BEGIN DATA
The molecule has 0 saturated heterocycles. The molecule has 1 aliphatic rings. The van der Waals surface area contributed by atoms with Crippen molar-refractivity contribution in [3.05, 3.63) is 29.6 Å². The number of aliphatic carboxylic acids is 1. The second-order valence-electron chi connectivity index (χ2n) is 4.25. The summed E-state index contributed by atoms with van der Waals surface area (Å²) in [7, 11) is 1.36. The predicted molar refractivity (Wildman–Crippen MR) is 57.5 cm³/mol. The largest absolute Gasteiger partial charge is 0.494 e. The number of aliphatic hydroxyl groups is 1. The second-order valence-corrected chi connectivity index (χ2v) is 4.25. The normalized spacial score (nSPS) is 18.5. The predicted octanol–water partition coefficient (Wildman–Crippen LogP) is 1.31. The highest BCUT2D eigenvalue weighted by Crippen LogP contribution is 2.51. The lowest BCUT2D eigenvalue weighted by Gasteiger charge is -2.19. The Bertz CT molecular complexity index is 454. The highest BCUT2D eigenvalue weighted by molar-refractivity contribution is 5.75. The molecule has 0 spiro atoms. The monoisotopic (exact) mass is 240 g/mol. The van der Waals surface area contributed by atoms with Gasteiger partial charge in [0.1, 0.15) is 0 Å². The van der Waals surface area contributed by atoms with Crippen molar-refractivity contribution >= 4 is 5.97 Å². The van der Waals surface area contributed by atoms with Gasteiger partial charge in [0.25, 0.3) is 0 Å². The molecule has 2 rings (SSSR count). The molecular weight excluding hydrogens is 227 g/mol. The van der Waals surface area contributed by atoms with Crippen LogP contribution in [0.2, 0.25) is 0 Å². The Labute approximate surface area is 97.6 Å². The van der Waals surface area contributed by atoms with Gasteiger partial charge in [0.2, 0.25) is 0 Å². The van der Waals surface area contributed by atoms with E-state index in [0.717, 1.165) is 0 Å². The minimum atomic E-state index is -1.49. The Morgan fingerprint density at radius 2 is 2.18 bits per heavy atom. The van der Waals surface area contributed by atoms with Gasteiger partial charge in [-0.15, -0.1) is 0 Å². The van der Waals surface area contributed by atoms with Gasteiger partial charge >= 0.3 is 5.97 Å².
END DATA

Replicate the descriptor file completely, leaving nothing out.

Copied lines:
The molecule has 0 saturated heterocycles. The molecule has 1 aliphatic rings. The van der Waals surface area contributed by atoms with Crippen molar-refractivity contribution in [3.05, 3.63) is 29.6 Å². The number of aliphatic carboxylic acids is 1. The second-order valence-electron chi connectivity index (χ2n) is 4.25. The summed E-state index contributed by atoms with van der Waals surface area (Å²) in [7, 11) is 1.36. The predicted molar refractivity (Wildman–Crippen MR) is 57.5 cm³/mol. The largest absolute Gasteiger partial charge is 0.494 e. The number of aliphatic hydroxyl groups is 1. The second-order valence-corrected chi connectivity index (χ2v) is 4.25. The normalized spacial score (nSPS) is 18.5. The predicted octanol–water partition coefficient (Wildman–Crippen LogP) is 1.31. The highest BCUT2D eigenvalue weighted by Crippen LogP contribution is 2.51. The lowest BCUT2D eigenvalue weighted by Gasteiger charge is -2.19. The Bertz CT molecular complexity index is 454. The highest BCUT2D eigenvalue weighted by molar-refractivity contribution is 5.75. The molecule has 0 spiro atoms. The monoisotopic (exact) mass is 240 g/mol. The van der Waals surface area contributed by atoms with Gasteiger partial charge in [0.1, 0.15) is 0 Å². The van der Waals surface area contributed by atoms with Crippen molar-refractivity contribution >= 4 is 5.97 Å². The van der Waals surface area contributed by atoms with Gasteiger partial charge in [0.25, 0.3) is 0 Å². The molecule has 2 rings (SSSR count). The molecular weight excluding hydrogens is 227 g/mol. The van der Waals surface area contributed by atoms with Crippen LogP contribution in [0.2, 0.25) is 0 Å². The Labute approximate surface area is 97.6 Å². The van der Waals surface area contributed by atoms with Gasteiger partial charge in [0.2, 0.25) is 0 Å². The van der Waals surface area contributed by atoms with E-state index in [0.717, 1.165) is 0 Å². The minimum atomic E-state index is -1.49. The Morgan fingerprint density at radius 2 is 2.18 bits per heavy atom. The van der Waals surface area contributed by atoms with Gasteiger partial charge in [-0.15, -0.1) is 0 Å². The van der Waals surface area contributed by atoms with Gasteiger partial charge >= 0.3 is 5.97 Å².